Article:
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Posted on Mon, Nov 19, 2012 : 5:58 a.m.

New pedestrian crossing nears completion on busy portion of Carpenter Road

By Amy Biolchini


The new Carpenter Road mid-block crossing about a half mile south of Packard Road which was constructed by the Washtenaw County Road Commission and paid for with a grant from Pittsfield Township. Overhead lights and flashing beacons have yet to be installed.

Courtney Sacco |

The construction of a new pedestrian mid-block crossing on a busy, five-lane portion of Carpenter Road in Pittsfield Township is nearing completion.

At the request of Pittsfield Township’s Road Committee, the Washtenaw County Road Commission has built a 44-foot-long pedestrian island that takes up the entire middle lane of Carpenter Road about a quarter mile south of Packard Road.

It’s the first of three mid-block pedestrian crossings planned for Carpenter Road in Pittsfield Township as a part of an effort to improve pedestrian safety in the high-traffic corridor.

Bus stops, big box stores, a senior center and a manufactured home park in the area often draw people from one side of the road to the other, said Brent Schlack, senior project manager for traffic and safety for the Washtenaw County Road Commission.

“Every time I’ve been out there I’ve seen a pedestrian crossing. Before, they were just seeking refuge on the center lane,” Schlack said. “I hope that (the new crossing) does encourage more people to utilize the refuge island. You get safety in numbers.”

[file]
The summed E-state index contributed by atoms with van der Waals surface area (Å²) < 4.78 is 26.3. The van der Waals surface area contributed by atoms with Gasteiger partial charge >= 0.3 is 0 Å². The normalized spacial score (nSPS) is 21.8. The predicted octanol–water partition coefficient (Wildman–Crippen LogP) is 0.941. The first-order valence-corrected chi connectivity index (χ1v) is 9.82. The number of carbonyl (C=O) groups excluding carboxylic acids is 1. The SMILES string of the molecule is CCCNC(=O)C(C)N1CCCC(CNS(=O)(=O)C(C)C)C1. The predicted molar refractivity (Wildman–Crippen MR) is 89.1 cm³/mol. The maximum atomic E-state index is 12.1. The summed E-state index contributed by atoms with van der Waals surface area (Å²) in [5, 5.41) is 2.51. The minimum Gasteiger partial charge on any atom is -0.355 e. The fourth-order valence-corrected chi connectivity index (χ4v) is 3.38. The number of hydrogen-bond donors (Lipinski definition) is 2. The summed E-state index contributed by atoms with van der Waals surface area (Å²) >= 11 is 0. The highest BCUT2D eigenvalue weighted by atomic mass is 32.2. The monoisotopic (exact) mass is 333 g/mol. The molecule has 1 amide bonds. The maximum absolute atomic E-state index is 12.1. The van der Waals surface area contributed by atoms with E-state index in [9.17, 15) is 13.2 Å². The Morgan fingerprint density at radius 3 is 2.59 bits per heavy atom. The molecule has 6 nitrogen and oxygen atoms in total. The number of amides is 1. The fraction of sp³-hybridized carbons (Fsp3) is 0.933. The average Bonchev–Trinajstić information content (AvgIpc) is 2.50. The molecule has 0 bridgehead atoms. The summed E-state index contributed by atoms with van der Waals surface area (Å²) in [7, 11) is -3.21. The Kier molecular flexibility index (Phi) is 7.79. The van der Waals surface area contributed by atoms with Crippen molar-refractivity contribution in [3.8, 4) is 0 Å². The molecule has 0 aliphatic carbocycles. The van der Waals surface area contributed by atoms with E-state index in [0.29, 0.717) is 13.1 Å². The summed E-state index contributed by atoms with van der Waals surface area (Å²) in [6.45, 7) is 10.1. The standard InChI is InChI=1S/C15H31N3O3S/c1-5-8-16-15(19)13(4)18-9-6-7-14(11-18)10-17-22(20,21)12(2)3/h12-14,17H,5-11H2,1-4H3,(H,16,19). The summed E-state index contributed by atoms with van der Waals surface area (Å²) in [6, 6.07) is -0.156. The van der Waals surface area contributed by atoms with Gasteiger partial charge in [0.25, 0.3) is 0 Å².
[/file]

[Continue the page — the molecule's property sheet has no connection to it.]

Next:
Mandy Grewal, Pittsfield Township supervisor, said she brought the safety issue before the township’s Road Committee after a pedestrian fatality and a near-miss occurred in 2010 on Carpenter Road just south of Washtenaw Avenue.

Modeling the Carpenter Road improvements off of several effective crossings at Oak Valley Drive and some in the lower Textile Road greenway, Grewal said the new mid-block crossing would not impede traffic or compromise pedestrian safety.

The project cost about $100,000 and is about 90 percent completed, and is awaiting the delivery of steel beams to install overhead lights at the crosswalk, Schlack said. Pittsfield Township is paying for the project in its entirety with Community Development Block Grant money.

“We’re very aggressive in making sure these quality-of-life initiatives are funded by grants and not general fund dollars,” Grewal said.

To increase visibility for pedestrians making their way across Carpenter Road, flashing beacons and overhead lighted signs will be installed as a part of the project in the coming weeks.

One of the perks of the project will be a button pedestrians can push before they cross the street that triggers a flashing warning sign to alert drivers.

“The mid-block crossing typically increases the safety for pedestrians,” Schlack said. “The township’s road committee had a high priority to improve the safety on that portion of the road.”

The speed limit on Carpenter Road is 45 mph.

“I look at it as a good way to put something in place and get people in the corridor accustomed to having crosswalks to encourage people to slow down,” Grewal said.

Unlike the city of Ann Arbor, Pittsfield Township does not have an ordinance that requires drivers to stop for people in crosswalks. Instead, drivers in the township are asked to comply with the state mandate that gives pedestrians the right-of-way.

“I think we have to educate our motorists and our pedestrians to watch out for one another,” Grewal said. “It’s mutual: We need to increase awareness that roadways are used by multiple modes of transit.”

Debbie Adams, executive director of the American House, a senior living community at 3470 Carpenter Road near the newly constructed crosswalk, said the addition was a welcome one.